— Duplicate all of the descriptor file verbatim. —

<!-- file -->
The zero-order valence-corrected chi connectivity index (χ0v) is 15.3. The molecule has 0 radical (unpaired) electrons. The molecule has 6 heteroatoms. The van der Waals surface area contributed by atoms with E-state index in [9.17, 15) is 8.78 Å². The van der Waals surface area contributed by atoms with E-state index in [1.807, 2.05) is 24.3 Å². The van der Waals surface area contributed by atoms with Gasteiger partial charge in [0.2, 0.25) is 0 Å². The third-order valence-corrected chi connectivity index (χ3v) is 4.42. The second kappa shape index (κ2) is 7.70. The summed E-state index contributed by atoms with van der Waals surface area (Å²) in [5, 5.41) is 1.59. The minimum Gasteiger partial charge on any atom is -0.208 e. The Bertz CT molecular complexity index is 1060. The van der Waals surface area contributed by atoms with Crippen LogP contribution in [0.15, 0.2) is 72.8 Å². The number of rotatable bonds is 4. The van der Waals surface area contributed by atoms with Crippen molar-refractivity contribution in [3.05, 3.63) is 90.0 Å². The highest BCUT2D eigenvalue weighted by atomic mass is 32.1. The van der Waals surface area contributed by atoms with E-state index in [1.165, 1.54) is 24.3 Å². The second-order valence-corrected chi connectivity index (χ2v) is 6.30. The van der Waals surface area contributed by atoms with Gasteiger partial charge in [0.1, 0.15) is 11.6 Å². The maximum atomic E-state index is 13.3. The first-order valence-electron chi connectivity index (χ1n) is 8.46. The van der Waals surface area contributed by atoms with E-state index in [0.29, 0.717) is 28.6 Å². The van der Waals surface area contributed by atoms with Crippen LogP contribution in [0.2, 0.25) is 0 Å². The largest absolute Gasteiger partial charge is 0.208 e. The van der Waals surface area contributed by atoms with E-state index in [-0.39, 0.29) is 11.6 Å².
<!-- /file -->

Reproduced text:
The zero-order valence-corrected chi connectivity index (χ0v) is 15.3. The molecule has 0 radical (unpaired) electrons. The molecule has 6 heteroatoms. The van der Waals surface area contributed by atoms with E-state index in [9.17, 15) is 8.78 Å². The van der Waals surface area contributed by atoms with E-state index in [1.807, 2.05) is 24.3 Å². The van der Waals surface area contributed by atoms with Gasteiger partial charge in [0.2, 0.25) is 0 Å². The third-order valence-corrected chi connectivity index (χ3v) is 4.42. The second kappa shape index (κ2) is 7.70. The summed E-state index contributed by atoms with van der Waals surface area (Å²) in [5, 5.41) is 1.59. The minimum Gasteiger partial charge on any atom is -0.208 e. The Bertz CT molecular complexity index is 1060. The van der Waals surface area contributed by atoms with Crippen LogP contribution in [0.15, 0.2) is 72.8 Å². The number of rotatable bonds is 4. The van der Waals surface area contributed by atoms with Crippen molar-refractivity contribution in [3.05, 3.63) is 90.0 Å². The highest BCUT2D eigenvalue weighted by atomic mass is 32.1. The van der Waals surface area contributed by atoms with E-state index in [1.165, 1.54) is 24.3 Å². The second-order valence-corrected chi connectivity index (χ2v) is 6.30. The van der Waals surface area contributed by atoms with Gasteiger partial charge in [0.1, 0.15) is 11.6 Å². The maximum atomic E-state index is 13.3. The first-order valence-electron chi connectivity index (χ1n) is 8.46. The van der Waals surface area contributed by atoms with E-state index in [0.29, 0.717) is 28.6 Å². The van der Waals surface area contributed by atoms with Crippen LogP contribution in [0.2, 0.25) is 0 Å². The largest absolute Gasteiger partial charge is 0.208 e. The van der Waals surface area contributed by atoms with E-state index in [-0.39, 0.29) is 11.6 Å².